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2026 ‘at latest’ for new family court
Solicitor and senior counsel Geoffrey Shannon of the Law Society

02 Dec 2021 / justice Print

2026 ‘at latest’ for opening of new family court

The Minister for Justice Helen McEntee has said that she hopes to see construction of a new family-court complex at Hammond Lane in Dublin begin in 2023.

“I hope that, come 2023, we’ll see ground broken, and that this can then be opened by 2026 at the latest,” the minister told the Law Society Family and Child Law Conference last week.

Last year, she announced additional funds to begin preparatory work on the complex. The Courts Service’s annual report earlier this year said that initial work on the project had begun.

‘Ambitious’ on bill

The minister added that she hoped to have the Family Court Bill ready in early 2022, and to progress it through the Oireachtas next year. While acknowledging that this target was ambitious, she also said that such legislation was “long overdue”.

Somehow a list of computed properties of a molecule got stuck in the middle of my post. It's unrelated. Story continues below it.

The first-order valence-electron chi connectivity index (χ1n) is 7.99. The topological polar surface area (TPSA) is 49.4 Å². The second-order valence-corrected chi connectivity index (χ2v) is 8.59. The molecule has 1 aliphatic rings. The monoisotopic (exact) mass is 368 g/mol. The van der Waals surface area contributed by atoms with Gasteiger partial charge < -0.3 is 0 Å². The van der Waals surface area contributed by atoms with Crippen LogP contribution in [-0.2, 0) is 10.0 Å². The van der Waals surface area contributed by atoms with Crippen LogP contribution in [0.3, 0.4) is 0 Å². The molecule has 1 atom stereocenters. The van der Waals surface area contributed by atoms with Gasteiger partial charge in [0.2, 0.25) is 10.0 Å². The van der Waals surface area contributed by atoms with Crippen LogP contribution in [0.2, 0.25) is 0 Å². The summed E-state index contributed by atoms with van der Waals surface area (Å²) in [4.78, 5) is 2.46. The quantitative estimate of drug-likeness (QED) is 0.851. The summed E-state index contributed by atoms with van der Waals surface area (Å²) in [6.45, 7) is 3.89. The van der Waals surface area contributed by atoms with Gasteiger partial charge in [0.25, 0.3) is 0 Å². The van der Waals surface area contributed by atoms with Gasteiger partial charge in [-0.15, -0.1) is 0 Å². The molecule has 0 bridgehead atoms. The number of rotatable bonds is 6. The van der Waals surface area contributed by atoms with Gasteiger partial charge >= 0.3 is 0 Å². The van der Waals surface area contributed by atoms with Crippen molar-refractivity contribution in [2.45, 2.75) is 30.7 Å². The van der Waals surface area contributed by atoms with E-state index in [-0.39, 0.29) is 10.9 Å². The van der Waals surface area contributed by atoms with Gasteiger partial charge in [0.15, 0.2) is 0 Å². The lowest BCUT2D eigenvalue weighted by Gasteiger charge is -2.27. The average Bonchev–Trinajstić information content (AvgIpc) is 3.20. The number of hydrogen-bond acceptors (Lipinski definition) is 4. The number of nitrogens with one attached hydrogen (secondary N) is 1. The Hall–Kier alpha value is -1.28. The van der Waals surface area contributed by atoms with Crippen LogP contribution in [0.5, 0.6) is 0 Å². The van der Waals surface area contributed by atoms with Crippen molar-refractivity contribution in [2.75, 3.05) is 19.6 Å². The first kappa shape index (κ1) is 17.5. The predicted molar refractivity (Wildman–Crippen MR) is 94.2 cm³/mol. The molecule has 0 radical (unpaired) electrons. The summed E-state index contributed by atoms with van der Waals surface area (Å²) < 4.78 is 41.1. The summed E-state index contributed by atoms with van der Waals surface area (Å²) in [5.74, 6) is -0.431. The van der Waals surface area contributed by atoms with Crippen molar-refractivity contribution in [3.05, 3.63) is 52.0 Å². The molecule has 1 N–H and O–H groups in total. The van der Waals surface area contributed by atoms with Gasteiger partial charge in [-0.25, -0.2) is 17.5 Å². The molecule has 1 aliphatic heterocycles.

The Government approved the drafting of the bill in September last year when the general scheme was published.

Dr Geoffrey Shannon (pictured), who chaired the sub-committee of the Law Society’s Family and Child Law Committee that made a submission on the bill, said that the legislation had been nearly two decades in the waiting, describing it as “fantastic” to see it finally become a reality.


Minister McEntee also stressed that, while work on the bill continued, the Department of Justice was also looking at how to support victims of domestic and sexual violence.

“What has become so clear to me, in my discussions with victims and representative groups and the legal profession, is that there is so often a crossover where you have a criminal trial taking place, and also a family-law matter being heard in the courts,” she said.

The minister added that this posed challenges, and led to “significant difficulties”, particularly for victims of domestic and sexual violence.

Minister McEntee also praised the Law Society, and the wider legal system, for the work it had continued to do during the pandemic.

“You have prioritised the most vulnerable people in our society – be it the victims of domestic or sexual violence, be it the challenging family scenarios that have arisen – the emergency situations,” she said.

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